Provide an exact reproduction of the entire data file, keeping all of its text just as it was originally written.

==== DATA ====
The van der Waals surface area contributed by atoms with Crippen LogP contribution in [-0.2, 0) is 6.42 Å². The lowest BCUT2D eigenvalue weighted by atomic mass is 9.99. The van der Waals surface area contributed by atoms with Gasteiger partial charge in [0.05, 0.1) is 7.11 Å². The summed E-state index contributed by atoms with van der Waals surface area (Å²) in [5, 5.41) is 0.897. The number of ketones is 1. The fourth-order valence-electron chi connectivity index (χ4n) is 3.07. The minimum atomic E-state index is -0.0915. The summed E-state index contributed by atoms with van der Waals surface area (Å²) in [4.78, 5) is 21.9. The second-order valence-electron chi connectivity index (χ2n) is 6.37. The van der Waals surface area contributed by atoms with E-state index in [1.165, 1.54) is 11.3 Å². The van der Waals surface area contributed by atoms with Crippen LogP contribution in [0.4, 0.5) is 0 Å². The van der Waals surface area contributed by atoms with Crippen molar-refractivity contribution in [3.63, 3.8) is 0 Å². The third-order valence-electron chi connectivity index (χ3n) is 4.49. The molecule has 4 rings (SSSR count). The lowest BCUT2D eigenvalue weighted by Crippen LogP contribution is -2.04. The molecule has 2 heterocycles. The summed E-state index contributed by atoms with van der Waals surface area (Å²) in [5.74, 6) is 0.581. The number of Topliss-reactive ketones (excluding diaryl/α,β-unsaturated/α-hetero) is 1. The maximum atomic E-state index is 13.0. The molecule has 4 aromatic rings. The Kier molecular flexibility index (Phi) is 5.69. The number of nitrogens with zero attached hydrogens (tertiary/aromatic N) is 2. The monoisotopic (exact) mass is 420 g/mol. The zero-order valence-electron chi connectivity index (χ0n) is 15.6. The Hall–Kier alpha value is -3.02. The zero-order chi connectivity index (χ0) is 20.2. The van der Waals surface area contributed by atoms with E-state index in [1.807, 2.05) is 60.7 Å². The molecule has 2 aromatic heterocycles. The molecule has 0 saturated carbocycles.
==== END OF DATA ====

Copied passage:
The van der Waals surface area contributed by atoms with Crippen LogP contribution in [-0.2, 0) is 6.42 Å². The lowest BCUT2D eigenvalue weighted by atomic mass is 9.99. The van der Waals surface area contributed by atoms with Gasteiger partial charge in [0.05, 0.1) is 7.11 Å². The summed E-state index contributed by atoms with van der Waals surface area (Å²) in [5, 5.41) is 0.897. The number of ketones is 1. The fourth-order valence-electron chi connectivity index (χ4n) is 3.07. The minimum atomic E-state index is -0.0915. The summed E-state index contributed by atoms with van der Waals surface area (Å²) in [4.78, 5) is 21.9. The second-order valence-electron chi connectivity index (χ2n) is 6.37. The van der Waals surface area contributed by atoms with E-state index in [1.165, 1.54) is 11.3 Å². The van der Waals surface area contributed by atoms with Crippen LogP contribution in [0.4, 0.5) is 0 Å². The van der Waals surface area contributed by atoms with Crippen molar-refractivity contribution in [3.63, 3.8) is 0 Å². The third-order valence-electron chi connectivity index (χ3n) is 4.49. The molecule has 4 rings (SSSR count). The lowest BCUT2D eigenvalue weighted by Crippen LogP contribution is -2.04. The molecule has 2 heterocycles. The summed E-state index contributed by atoms with van der Waals surface area (Å²) in [5.74, 6) is 0.581. The number of Topliss-reactive ketones (excluding diaryl/α,β-unsaturated/α-hetero) is 1. The maximum atomic E-state index is 13.0. The molecule has 4 aromatic rings. The Kier molecular flexibility index (Phi) is 5.69. The number of nitrogens with zero attached hydrogens (tertiary/aromatic N) is 2. The monoisotopic (exact) mass is 420 g/mol. The zero-order valence-electron chi connectivity index (χ0n) is 15.6. The Hall–Kier alpha value is -3.02. The zero-order chi connectivity index (χ0) is 20.2. The van der Waals surface area contributed by atoms with E-state index in [1.807, 2.05) is 60.7 Å². The molecule has 2 aromatic heterocycles. The molecule has 0 saturated carbocycles.